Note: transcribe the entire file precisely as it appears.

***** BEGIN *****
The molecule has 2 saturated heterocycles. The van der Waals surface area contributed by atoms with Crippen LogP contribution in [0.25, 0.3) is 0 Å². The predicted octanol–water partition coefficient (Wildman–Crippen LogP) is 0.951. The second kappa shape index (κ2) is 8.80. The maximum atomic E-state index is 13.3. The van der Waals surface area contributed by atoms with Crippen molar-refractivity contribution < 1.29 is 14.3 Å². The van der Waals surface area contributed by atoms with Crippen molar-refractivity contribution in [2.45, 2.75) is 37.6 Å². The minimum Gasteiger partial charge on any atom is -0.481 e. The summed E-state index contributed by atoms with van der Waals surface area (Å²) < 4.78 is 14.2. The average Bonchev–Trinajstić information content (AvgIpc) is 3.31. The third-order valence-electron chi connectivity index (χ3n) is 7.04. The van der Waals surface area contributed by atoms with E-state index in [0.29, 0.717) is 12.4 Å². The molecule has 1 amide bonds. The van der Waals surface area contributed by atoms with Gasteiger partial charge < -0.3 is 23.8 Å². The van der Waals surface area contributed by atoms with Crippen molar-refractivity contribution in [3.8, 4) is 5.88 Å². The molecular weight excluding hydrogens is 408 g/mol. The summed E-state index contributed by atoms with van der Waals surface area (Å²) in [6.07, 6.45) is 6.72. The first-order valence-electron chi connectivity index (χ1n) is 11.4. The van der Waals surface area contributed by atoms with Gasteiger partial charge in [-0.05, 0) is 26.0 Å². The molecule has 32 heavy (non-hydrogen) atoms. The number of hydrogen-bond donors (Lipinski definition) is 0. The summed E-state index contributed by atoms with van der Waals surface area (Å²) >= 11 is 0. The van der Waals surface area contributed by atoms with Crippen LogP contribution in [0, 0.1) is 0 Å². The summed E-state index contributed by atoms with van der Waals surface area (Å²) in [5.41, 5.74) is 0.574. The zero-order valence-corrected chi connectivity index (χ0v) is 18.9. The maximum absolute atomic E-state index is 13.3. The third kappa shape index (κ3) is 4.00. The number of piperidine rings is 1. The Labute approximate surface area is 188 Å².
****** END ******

The molecule has 2 saturated heterocycles. The van der Waals surface area contributed by atoms with Crippen LogP contribution in [0.25, 0.3) is 0 Å². The predicted octanol–water partition coefficient (Wildman–Crippen LogP) is 0.951. The second kappa shape index (κ2) is 8.80. The maximum atomic E-state index is 13.3. The van der Waals surface area contributed by atoms with Crippen molar-refractivity contribution < 1.29 is 14.3 Å². The van der Waals surface area contributed by atoms with Crippen molar-refractivity contribution in [2.45, 2.75) is 37.6 Å². The minimum Gasteiger partial charge on any atom is -0.481 e. The summed E-state index contributed by atoms with van der Waals surface area (Å²) < 4.78 is 14.2. The average Bonchev–Trinajstić information content (AvgIpc) is 3.31. The third-order valence-electron chi connectivity index (χ3n) is 7.04. The van der Waals surface area contributed by atoms with E-state index in [0.29, 0.717) is 12.4 Å². The molecule has 1 amide bonds. The van der Waals surface area contributed by atoms with Gasteiger partial charge < -0.3 is 23.8 Å². The van der Waals surface area contributed by atoms with Crippen molar-refractivity contribution in [3.8, 4) is 5.88 Å². The molecular weight excluding hydrogens is 408 g/mol. The summed E-state index contributed by atoms with van der Waals surface area (Å²) in [6.07, 6.45) is 6.72. The first-order valence-electron chi connectivity index (χ1n) is 11.4. The van der Waals surface area contributed by atoms with Gasteiger partial charge in [-0.05, 0) is 26.0 Å². The molecule has 32 heavy (non-hydrogen) atoms. The number of hydrogen-bond donors (Lipinski definition) is 0. The summed E-state index contributed by atoms with van der Waals surface area (Å²) >= 11 is 0. The van der Waals surface area contributed by atoms with Crippen LogP contribution in [0, 0.1) is 0 Å². The summed E-state index contributed by atoms with van der Waals surface area (Å²) in [5.41, 5.74) is 0.574. The zero-order valence-corrected chi connectivity index (χ0v) is 18.9. The maximum absolute atomic E-state index is 13.3. The third kappa shape index (κ3) is 4.00. The number of piperidine rings is 1. The Labute approximate surface area is 188 Å².